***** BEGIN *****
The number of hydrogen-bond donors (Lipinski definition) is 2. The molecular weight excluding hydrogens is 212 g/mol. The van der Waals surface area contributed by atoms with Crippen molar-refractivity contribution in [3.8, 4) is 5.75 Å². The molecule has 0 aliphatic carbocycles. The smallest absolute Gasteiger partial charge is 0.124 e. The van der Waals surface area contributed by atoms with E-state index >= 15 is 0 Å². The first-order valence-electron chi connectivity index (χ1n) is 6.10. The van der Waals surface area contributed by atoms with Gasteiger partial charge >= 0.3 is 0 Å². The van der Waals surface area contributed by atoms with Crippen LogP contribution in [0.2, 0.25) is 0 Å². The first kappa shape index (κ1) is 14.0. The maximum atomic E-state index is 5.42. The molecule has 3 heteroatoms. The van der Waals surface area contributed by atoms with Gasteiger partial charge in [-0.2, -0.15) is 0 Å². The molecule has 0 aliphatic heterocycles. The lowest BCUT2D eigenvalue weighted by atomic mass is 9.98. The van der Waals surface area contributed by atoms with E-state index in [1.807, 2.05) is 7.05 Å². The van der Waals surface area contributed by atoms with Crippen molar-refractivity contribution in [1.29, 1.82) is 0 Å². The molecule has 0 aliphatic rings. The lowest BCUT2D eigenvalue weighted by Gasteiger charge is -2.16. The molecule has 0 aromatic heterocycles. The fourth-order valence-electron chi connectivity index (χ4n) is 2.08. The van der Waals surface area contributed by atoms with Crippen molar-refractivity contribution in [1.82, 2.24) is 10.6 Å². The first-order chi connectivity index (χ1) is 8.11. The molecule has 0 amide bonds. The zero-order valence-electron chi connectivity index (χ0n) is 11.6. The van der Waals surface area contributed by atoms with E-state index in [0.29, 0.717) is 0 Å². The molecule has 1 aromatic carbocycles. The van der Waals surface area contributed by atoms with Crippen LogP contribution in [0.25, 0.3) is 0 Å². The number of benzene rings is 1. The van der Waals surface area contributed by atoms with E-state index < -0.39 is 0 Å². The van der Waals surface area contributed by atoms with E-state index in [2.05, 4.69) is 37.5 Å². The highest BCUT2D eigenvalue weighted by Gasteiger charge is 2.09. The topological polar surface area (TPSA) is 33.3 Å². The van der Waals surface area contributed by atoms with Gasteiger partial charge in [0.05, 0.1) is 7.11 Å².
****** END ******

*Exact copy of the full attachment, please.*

The number of hydrogen-bond donors (Lipinski definition) is 2. The molecular weight excluding hydrogens is 212 g/mol. The van der Waals surface area contributed by atoms with Crippen molar-refractivity contribution in [3.8, 4) is 5.75 Å². The molecule has 0 aliphatic carbocycles. The smallest absolute Gasteiger partial charge is 0.124 e. The van der Waals surface area contributed by atoms with E-state index >= 15 is 0 Å². The first-order valence-electron chi connectivity index (χ1n) is 6.10. The van der Waals surface area contributed by atoms with Gasteiger partial charge >= 0.3 is 0 Å². The van der Waals surface area contributed by atoms with Crippen LogP contribution in [0.2, 0.25) is 0 Å². The first kappa shape index (κ1) is 14.0. The maximum atomic E-state index is 5.42. The molecule has 3 heteroatoms. The van der Waals surface area contributed by atoms with Gasteiger partial charge in [-0.2, -0.15) is 0 Å². The molecule has 0 aliphatic heterocycles. The lowest BCUT2D eigenvalue weighted by atomic mass is 9.98. The van der Waals surface area contributed by atoms with E-state index in [1.807, 2.05) is 7.05 Å². The van der Waals surface area contributed by atoms with Crippen molar-refractivity contribution in [1.29, 1.82) is 0 Å². The molecule has 0 aliphatic rings. The lowest BCUT2D eigenvalue weighted by Gasteiger charge is -2.16. The molecule has 0 aromatic heterocycles. The fourth-order valence-electron chi connectivity index (χ4n) is 2.08. The van der Waals surface area contributed by atoms with Crippen molar-refractivity contribution in [1.82, 2.24) is 10.6 Å². The first-order chi connectivity index (χ1) is 8.11. The molecule has 0 amide bonds. The zero-order valence-electron chi connectivity index (χ0n) is 11.6. The van der Waals surface area contributed by atoms with E-state index in [0.29, 0.717) is 0 Å². The molecule has 1 aromatic carbocycles. The van der Waals surface area contributed by atoms with Crippen LogP contribution in [0.25, 0.3) is 0 Å². The number of benzene rings is 1. The van der Waals surface area contributed by atoms with E-state index < -0.39 is 0 Å². The van der Waals surface area contributed by atoms with E-state index in [2.05, 4.69) is 37.5 Å². The highest BCUT2D eigenvalue weighted by Gasteiger charge is 2.09. The topological polar surface area (TPSA) is 33.3 Å². The van der Waals surface area contributed by atoms with Gasteiger partial charge in [0.05, 0.1) is 7.11 Å².